Major shake-ups to Australian competition laws are closer with the release of three separate consultation packages today implementing the Harper reforms and the flow-on changes needed to the ACCC's practices and telecommunications laws.
The Exposure Draft of the Competition and Consumer Amendment (Competition Policy Review) Bill 2016 embodies key Harper reforms to:
- section 46 provisions on misuse of market power;
- price signalling
- exclusionary provisions
- concerted practices; and
- third party access.
Comments are due by:
- 5pm Friday 30 September 2016 for the Exposure Draft of the Competition and Consumer Amendment (Competition Policy Review) Bill 2016, and the Department of Communications' consultations on competitive provisions in the telecommunications sector;
- 5pm 3 October 2016 for the ACCC's draft approach to enforcement.
Section 46 reforms - the effects tests
Competition would expressly include goods and services that are capable of being imported, in addition to goods and services that are imported.
Other elements of the proposed reforms are:
- "take advantage" is broadened to the effects test ie. the conduct must have the purpose, effect or likely effect of substantially lessening competition in that or any other market;
- the specific prohibitions on predatory pricing and other practices are removed
- market participants can seek authorisation for an exemption;
- pro- and anti-competitive factors must be taken into account
Cartels scope to be limited to conduct affecting competition in Australia
The cartel conduct provisions would only apply to:
- cartel conduct occurring in trade or commerce within Australia, or between Australia and places outside Australia;
- between actual or likely competitors.
The exceptions for joint ventures and vertical trading restrictions would also be broadened.
Goodbye separate prohibitions on price signalling and exclusionary provisions, hello concerted practices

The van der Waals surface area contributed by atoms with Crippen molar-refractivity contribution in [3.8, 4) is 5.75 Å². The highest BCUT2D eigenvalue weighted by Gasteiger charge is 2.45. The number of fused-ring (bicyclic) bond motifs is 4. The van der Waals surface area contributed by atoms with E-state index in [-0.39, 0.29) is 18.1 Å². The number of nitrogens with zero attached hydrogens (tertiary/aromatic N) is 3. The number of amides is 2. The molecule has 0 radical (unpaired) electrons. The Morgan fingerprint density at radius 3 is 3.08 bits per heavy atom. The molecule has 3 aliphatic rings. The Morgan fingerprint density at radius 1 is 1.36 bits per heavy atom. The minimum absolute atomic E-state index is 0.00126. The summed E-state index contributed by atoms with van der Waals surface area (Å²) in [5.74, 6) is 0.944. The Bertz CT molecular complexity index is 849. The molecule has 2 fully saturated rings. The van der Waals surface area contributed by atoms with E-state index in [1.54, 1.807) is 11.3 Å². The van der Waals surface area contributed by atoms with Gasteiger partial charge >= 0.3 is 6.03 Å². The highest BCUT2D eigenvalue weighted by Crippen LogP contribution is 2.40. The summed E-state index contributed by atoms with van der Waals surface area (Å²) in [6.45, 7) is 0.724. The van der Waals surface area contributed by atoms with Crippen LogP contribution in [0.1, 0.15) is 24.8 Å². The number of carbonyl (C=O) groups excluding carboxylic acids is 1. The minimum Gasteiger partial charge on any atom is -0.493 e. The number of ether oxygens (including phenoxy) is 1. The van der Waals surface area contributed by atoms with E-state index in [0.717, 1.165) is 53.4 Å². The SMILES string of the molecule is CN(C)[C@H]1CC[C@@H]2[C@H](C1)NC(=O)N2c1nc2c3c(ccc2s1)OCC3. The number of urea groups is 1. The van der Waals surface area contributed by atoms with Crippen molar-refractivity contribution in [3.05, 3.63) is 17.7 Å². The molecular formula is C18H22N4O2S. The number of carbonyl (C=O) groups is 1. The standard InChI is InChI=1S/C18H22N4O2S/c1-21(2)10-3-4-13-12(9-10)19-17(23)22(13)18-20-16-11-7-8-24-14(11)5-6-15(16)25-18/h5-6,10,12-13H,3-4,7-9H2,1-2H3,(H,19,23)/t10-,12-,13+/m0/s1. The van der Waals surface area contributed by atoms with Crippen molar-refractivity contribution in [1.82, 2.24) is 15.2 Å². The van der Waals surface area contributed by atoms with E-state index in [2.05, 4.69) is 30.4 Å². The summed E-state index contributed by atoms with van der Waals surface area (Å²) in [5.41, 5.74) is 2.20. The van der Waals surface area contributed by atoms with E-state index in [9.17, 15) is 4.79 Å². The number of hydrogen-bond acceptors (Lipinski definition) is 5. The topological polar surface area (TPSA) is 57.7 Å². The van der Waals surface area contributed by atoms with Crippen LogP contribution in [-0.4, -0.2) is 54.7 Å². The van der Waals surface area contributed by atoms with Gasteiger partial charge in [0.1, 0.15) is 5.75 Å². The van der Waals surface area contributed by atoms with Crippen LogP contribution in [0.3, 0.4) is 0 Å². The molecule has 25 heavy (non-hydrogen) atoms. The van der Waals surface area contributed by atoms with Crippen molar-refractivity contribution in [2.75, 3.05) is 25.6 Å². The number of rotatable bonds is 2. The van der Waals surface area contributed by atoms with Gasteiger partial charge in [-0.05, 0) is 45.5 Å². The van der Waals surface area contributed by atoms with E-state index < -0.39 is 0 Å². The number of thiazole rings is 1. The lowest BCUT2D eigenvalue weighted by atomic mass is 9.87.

The price signalling provisions will be repealed. The separate prohibition on exclusionary provisions within contracts, arrangements or understandings will also go.
On the other hand, section 45 will be extended to prohibit a person from engaging in a concerted practice with one or more other persons that has the purpose, effect or likely effect of substantially lessening competition.
Third party access
The declaration criteria that must be used by the Council and designated Minister would be tweaked - for example:
- the decision-maker would no longer be required to consider whether it is uneconomical for anyone to develop another facility to provide the service - instead, he or she must consider whether total foreseeable market demand could be met by the facility at least cost;
- instead of asking whether access would be contrary to the public interest, the decision-maker must consider whether access (or increased access) would promote the public interest.
The ACCC's draft frameworks for misuse of market power and concerted practices guidelines
In parallel to the Federal Treasury's consultation process on the exposure draft Bill, the ACCC is asking for feedback on a framework for guidance on its proposed approach to section 46 and concerted practices.
It does not consider that the proposed section 46 would change its approach to market definition, analysing substantial market power, or substantially lessening competition. It has however given examples of conduct that it considers could breach the new section 46:
- refusal to supply an essential input;
- land banking;
- predatory pricing;
- bundling a competitive product with a monopoly product.
Examples of conduct that would not breach section 46 include:
- research and development;
- standardised or national pricing by large retail chains;
- price war; and
- investing in new production technology to increase efficiency.
The ACCC is also seeking comments on the sorts of practices it considers might fall foul of the new section 45, and the competitive effect of a broader range of co-ordinated conduct to be assessed than before.
Department of Communications and the Arts consultation on telecommunications-specific anti-competitive conduct laws
In light of the proposed changes to the Competition and Consumer Act, the Department of Communications and the Arts is also seeking comment on what, if anything, needs to change in the telecommunications-specific anti-competitive conduct laws in Part XIB, specifically:
- should they be retained; and
- what should be the role of competition notices?
Clayton Utz communications are intended to provide commentary and general information. They should not be relied upon as legal advice. Formal legal advice should be sought in particular transactions or on matters of interest arising from this bulletin. Persons listed may not be admitted in all states and territories.